Lending A Helping Hand: Refugee Resettlement Agencies Support Minnesota’s Refugee Community During COVID-19 Pandemic 

From The Minnesota Department Of Health






When COVID-19 first hit Minnesota, almost everyone was scrambling to get the latest news on the virus, the last roll of toilet paper at the stores, and the low-down on the state’s plan to respond to the pandemic. This was just a small fraction of the challenges that recently arrived refugees faced during the COVID-19 pandemic. Habiba Rashid of Minnesota Council of Churches remembers the early period of fear and confusion. Newly arrived refugees wondered whether the pandemic was real, why initially it appeared that white people were mostly affected, and then why suddenly it seemed minority communities became more at risk. Several resettlement agency partners of the Minnesota Department of Health (MDH) – Lutheran Social Services, Catholic Charities of Southern Minnesota, the Minnesota Council of Churches, and the International Institute of Minnesota – witnessed this crisis and have since gone above and beyond to support our newest Minnesotans. 

Growing an Existing Partnership 

Building on a longer history of partnership, MDH began contracts with these four resettlement agencies in March 2020 to conduct outreach and engagement around COVID-19 with newly arrived refugees. Though many of these contracts ended in December 2020, this committed team continues to meet biweekly to get updates from MDH and elevate questions and concerns from their clients. While other outreach contracts focused on running culturally-specific COVID-19 hotlines, promoting social media health messaging, and conducting in-person testing or vaccination events, the outreach by the refugee resettlement agencies offered a distinct model. Rather than having community members call into a hotline, the agencies already had the contact information of their target population in the form of their existing clientele and reached out directly.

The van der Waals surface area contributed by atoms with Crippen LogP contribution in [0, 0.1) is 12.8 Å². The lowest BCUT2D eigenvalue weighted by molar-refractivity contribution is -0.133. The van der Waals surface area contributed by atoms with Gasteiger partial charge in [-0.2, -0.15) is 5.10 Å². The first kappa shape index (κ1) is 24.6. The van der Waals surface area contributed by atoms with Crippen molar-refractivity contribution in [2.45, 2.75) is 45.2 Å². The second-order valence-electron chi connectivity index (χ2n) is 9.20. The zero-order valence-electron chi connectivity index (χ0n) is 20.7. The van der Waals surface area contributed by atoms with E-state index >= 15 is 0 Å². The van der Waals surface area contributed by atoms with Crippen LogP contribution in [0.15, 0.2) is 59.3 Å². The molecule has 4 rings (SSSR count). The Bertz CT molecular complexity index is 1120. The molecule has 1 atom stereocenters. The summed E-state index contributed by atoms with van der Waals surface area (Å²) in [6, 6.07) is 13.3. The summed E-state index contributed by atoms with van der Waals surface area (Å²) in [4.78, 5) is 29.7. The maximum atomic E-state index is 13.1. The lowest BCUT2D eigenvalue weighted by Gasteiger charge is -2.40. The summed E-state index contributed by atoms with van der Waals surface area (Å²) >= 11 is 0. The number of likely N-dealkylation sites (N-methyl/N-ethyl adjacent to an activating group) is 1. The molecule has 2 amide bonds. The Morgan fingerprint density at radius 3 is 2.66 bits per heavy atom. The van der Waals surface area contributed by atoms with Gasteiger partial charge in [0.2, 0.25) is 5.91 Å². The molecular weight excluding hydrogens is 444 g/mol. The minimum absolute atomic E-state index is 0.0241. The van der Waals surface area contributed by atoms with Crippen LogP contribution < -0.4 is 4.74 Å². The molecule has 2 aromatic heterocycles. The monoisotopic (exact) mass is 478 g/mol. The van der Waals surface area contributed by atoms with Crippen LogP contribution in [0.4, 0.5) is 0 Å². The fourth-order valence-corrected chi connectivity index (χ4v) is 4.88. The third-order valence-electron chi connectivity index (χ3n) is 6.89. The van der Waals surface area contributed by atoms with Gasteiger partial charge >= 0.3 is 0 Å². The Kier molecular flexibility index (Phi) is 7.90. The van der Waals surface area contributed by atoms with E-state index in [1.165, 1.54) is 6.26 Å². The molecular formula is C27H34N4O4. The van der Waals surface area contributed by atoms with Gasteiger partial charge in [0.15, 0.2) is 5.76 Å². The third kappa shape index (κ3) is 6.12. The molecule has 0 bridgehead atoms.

The agencies generally only connect with people for up to their first year in Minnesota unless they get involved in other agency programs; however, some were able to reach out to clients from as far as five years back with their COVID-19 funding from MDH. Having prior relationships with communities often under-resourced in the best of times, let alone in the midst of a pandemic, proved essential to getting crucial health information, resources, and support services to Minnesota’s refugee community.

In addition to individual follow-up calls with clients, the resettlement agencies have offered many other valuable COVID-19 supports to newly arrived refugees. Some examples include weekly open virtual meetings to provide COVID-19 updates and listen to concerns, vaccination events, texts with links to key COVID-19 educational videos in multiple languages, employment and unemployment support, and food kits for those in need. However, this only scratches the surface of the agencies’ vital outreach. Chhimi Wangchuk of the Minnesota Council of Churches explains, “When you live in the community, you work seven days a week.” 

Getting COVID Prevention Supplies to Families